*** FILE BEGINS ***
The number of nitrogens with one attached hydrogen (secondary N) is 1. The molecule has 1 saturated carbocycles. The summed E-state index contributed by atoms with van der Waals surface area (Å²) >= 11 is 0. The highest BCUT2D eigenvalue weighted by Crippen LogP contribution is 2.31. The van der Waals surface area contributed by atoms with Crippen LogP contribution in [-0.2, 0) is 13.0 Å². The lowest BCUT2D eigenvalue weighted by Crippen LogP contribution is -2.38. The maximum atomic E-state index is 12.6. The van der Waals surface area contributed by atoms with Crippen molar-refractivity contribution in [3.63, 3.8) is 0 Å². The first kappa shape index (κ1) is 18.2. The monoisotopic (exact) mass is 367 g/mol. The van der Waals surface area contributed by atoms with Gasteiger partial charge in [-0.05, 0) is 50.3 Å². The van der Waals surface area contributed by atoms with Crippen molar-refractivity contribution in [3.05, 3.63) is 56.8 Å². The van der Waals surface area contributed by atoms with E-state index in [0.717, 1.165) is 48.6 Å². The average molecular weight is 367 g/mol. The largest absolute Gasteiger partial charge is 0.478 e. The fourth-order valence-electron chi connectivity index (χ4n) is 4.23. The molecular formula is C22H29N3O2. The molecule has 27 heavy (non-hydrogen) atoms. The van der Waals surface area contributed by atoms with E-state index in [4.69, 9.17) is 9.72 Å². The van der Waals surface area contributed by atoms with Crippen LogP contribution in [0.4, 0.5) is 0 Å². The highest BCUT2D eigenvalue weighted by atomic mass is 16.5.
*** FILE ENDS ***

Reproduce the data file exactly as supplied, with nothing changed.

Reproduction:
The number of nitrogens with one attached hydrogen (secondary N) is 1. The molecule has 1 saturated carbocycles. The summed E-state index contributed by atoms with van der Waals surface area (Å²) >= 11 is 0. The highest BCUT2D eigenvalue weighted by Crippen LogP contribution is 2.31. The van der Waals surface area contributed by atoms with Crippen LogP contribution in [-0.2, 0) is 13.0 Å². The lowest BCUT2D eigenvalue weighted by Crippen LogP contribution is -2.38. The maximum atomic E-state index is 12.6. The van der Waals surface area contributed by atoms with Crippen molar-refractivity contribution in [3.63, 3.8) is 0 Å². The first kappa shape index (κ1) is 18.2. The monoisotopic (exact) mass is 367 g/mol. The van der Waals surface area contributed by atoms with Gasteiger partial charge in [-0.05, 0) is 50.3 Å². The van der Waals surface area contributed by atoms with Crippen molar-refractivity contribution in [3.05, 3.63) is 56.8 Å². The van der Waals surface area contributed by atoms with E-state index in [0.717, 1.165) is 48.6 Å². The average molecular weight is 367 g/mol. The largest absolute Gasteiger partial charge is 0.478 e. The fourth-order valence-electron chi connectivity index (χ4n) is 4.23. The molecular formula is C22H29N3O2. The molecule has 27 heavy (non-hydrogen) atoms. The van der Waals surface area contributed by atoms with E-state index in [4.69, 9.17) is 9.72 Å². The van der Waals surface area contributed by atoms with Crippen LogP contribution in [0.4, 0.5) is 0 Å². The highest BCUT2D eigenvalue weighted by atomic mass is 16.5.